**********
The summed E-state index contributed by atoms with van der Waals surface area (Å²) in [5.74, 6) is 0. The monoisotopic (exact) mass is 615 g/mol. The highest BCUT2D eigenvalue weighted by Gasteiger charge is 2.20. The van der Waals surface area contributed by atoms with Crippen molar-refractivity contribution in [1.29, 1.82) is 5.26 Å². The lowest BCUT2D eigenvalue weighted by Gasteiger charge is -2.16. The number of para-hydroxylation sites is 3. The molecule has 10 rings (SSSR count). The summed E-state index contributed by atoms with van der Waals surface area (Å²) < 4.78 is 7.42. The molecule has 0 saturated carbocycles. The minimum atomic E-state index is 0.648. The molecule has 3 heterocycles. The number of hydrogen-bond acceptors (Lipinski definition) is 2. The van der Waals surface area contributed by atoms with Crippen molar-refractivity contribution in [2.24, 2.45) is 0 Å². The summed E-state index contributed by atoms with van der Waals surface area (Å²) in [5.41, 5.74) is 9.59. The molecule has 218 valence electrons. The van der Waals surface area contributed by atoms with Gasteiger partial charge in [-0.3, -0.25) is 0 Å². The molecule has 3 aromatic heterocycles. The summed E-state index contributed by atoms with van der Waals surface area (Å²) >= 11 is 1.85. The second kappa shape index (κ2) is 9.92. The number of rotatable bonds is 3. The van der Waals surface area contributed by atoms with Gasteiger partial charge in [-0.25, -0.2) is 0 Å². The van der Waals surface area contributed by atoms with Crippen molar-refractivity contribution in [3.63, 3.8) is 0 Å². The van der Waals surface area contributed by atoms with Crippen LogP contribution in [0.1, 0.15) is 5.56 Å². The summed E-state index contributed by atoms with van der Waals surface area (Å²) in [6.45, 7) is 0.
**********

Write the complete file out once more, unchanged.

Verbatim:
The summed E-state index contributed by atoms with van der Waals surface area (Å²) in [5.74, 6) is 0. The monoisotopic (exact) mass is 615 g/mol. The highest BCUT2D eigenvalue weighted by Gasteiger charge is 2.20. The van der Waals surface area contributed by atoms with Crippen molar-refractivity contribution in [1.29, 1.82) is 5.26 Å². The lowest BCUT2D eigenvalue weighted by Gasteiger charge is -2.16. The number of para-hydroxylation sites is 3. The molecule has 10 rings (SSSR count). The summed E-state index contributed by atoms with van der Waals surface area (Å²) < 4.78 is 7.42. The molecule has 0 saturated carbocycles. The minimum atomic E-state index is 0.648. The molecule has 3 heterocycles. The number of hydrogen-bond acceptors (Lipinski definition) is 2. The van der Waals surface area contributed by atoms with Crippen molar-refractivity contribution in [2.24, 2.45) is 0 Å². The summed E-state index contributed by atoms with van der Waals surface area (Å²) in [5.41, 5.74) is 9.59. The molecule has 218 valence electrons. The van der Waals surface area contributed by atoms with Gasteiger partial charge in [-0.3, -0.25) is 0 Å². The molecule has 3 aromatic heterocycles. The summed E-state index contributed by atoms with van der Waals surface area (Å²) >= 11 is 1.85. The second kappa shape index (κ2) is 9.92. The number of rotatable bonds is 3. The van der Waals surface area contributed by atoms with Gasteiger partial charge in [-0.25, -0.2) is 0 Å². The van der Waals surface area contributed by atoms with Crippen molar-refractivity contribution in [3.63, 3.8) is 0 Å². The van der Waals surface area contributed by atoms with Crippen LogP contribution in [0.1, 0.15) is 5.56 Å². The summed E-state index contributed by atoms with van der Waals surface area (Å²) in [6.45, 7) is 0.